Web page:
What do we want from our cookbooks?
One famous cookery writer I know, when I grilled her about another famous cook’s latest bestseller, just rolled her eyes and whispered, “I just couldn’t get into it. It has sat by my bedside for a month now and every time I try to read it I give up and go to sleep. Too syrupy and more than I ever cared to know.” But there’s a distinct pressure to write those sorts of books, simply because they sell so well. One agent told me, “forget recipes…no-one’s interested. They can Google for that. What readers want from a cookbook is lifestyle, an enviable homely lifestyle that they might in their dreams aspire to one day”. Ouch.
Instructional or aspirational?
Is that reader you? It was me in my teens and twenties, before the harsher realties of life and its obstacles became glaringly clear, before I’d learned to have patience for my own emerging style. I’d look at Robert Carrier’s Food, Wine and Friends, the grand daddy of all enviable-lifestyle cookery books, and wonder what it’d be like to have both Bianca Jagger and Tina Turner around for lunch - "would they fight? What about their diets?" - thinking that one day, surely, cooking the dishes in Carrier’s book would at the very least put me in the running should they ever find themselves in my suburban hometown with a spare afternoon. Back then life was full of those possibilities…
Today, though my life does have some glamour (despite that Jagger and Turner still haven’t called), the recipes I turn to are more about finding answers than living up to some aspiration. And many of you feel the same. Years ago I wrote a chapter for The Cook’s Book, for a publisher called Dorling Kindersley known for their how-to manuals. You probably haven’t heard of it, there was no TV-tie in, very little magazine or other press, no celebrity names involved. If there was a stealth cookery title that avoided mainstream press detection, that was it. Last month I got the sales figures through: over 440,000 copies in hardback worldwide, for a book that does nothing else than explain, step-by-step, how to cook and bake.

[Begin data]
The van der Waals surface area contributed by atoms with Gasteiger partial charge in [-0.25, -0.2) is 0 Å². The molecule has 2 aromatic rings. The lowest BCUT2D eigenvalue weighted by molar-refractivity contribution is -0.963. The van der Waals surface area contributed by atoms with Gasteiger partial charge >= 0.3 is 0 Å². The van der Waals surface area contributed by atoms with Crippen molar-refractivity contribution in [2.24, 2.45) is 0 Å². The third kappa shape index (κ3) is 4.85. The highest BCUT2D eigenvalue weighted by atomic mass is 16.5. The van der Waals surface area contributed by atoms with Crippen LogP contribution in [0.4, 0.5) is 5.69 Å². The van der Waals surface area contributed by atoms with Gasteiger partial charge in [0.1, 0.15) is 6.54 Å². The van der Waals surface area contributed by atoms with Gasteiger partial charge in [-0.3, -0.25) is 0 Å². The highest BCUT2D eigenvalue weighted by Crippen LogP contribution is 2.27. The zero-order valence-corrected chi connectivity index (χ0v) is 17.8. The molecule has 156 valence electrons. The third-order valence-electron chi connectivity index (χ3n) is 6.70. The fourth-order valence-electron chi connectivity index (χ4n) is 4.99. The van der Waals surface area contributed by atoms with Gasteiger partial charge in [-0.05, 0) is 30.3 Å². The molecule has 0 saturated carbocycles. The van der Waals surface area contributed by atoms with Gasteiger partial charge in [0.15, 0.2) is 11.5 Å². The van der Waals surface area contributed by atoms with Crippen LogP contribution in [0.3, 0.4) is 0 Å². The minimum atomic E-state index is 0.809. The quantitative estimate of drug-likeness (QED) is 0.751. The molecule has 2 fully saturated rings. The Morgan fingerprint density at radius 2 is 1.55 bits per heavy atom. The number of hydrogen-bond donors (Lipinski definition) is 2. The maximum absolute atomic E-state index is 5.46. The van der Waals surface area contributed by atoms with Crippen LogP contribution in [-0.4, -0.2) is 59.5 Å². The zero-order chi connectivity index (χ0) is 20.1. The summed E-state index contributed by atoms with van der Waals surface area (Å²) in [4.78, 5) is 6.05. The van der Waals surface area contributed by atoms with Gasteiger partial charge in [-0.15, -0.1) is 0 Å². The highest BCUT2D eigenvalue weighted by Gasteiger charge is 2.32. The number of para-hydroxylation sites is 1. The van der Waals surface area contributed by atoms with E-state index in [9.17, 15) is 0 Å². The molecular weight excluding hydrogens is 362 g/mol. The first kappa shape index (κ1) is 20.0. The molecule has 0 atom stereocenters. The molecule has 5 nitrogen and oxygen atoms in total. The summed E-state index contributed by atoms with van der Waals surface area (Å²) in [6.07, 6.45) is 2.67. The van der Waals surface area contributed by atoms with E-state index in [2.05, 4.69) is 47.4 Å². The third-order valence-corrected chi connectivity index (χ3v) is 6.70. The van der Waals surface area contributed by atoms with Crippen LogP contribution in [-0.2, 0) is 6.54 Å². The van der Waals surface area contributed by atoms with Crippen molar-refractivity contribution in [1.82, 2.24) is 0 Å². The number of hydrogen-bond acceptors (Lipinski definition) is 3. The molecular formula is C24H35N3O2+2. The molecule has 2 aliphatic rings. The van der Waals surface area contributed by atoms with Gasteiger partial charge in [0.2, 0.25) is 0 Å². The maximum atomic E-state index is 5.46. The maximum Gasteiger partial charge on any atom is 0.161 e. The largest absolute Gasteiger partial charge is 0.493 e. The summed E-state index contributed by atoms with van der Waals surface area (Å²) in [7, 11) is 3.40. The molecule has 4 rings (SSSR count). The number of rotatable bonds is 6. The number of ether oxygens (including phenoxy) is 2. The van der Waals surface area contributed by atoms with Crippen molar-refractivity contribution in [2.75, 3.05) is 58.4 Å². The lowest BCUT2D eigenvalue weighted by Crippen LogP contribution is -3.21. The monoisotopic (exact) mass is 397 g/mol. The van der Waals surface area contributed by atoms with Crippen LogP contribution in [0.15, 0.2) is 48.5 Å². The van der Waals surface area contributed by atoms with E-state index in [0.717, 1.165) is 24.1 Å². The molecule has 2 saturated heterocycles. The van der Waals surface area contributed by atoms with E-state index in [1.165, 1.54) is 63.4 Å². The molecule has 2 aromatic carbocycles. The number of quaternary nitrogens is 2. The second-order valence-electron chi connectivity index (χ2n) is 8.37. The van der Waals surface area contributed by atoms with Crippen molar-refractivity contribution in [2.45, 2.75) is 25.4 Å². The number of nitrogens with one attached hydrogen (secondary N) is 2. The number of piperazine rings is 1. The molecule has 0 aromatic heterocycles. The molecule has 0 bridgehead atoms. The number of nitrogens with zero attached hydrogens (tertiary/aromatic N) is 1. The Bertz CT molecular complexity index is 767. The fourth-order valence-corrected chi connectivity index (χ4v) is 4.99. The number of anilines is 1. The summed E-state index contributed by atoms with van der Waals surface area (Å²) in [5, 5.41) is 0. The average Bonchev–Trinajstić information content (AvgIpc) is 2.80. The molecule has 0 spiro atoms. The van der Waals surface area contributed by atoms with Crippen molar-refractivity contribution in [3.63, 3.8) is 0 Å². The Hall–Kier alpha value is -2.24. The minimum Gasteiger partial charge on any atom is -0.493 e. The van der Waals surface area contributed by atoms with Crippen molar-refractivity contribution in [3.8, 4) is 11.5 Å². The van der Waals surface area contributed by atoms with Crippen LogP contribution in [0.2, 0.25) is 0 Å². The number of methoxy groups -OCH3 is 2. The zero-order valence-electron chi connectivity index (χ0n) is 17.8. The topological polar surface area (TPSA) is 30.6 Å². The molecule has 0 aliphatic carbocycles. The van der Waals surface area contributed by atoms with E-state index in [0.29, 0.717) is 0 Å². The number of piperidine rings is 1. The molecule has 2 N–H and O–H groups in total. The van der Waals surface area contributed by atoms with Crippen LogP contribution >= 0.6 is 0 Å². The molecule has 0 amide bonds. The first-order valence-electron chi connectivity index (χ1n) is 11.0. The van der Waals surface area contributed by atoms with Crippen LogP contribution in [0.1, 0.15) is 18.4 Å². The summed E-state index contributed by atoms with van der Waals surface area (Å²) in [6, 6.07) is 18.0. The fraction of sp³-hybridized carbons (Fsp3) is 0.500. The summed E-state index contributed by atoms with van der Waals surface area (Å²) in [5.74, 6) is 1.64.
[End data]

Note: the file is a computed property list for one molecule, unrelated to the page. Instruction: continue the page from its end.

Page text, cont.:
TV chefs Antonio Carluccio and Gennaro Contaldo
Now that’s not meant to happen, but it does and fairly often it seems. Browsing though Amazon’s bestselling cookbooks there are - bobbing just under the big TV names like Antonio Carluccio, Rick Stein and the latest diets - are many steady selling cookbooks that do little more than teach you how to cook or bake. Books on slow-cooking, BBC Good Food magazines’ brilliant 101 series, The River Cottage’s dinky little specialist handbooks... This is at a time when it’s easier than ever to go to a website like this one and pluck a free recipe from the archive.
So what’s it to be? Do you shun celebrity or authority? Do instructional cookbooks seem too hectoring, or are lifestyle-centred books for anyone but you? As more website and blogs offer free recipes, have you discarded books entirely in favour of that online bonanza, or does the paper and glare-less reading make traditional recipe books essential in your kitchen?
Dan Lepard is a food writer for the Guardian and a baking expert.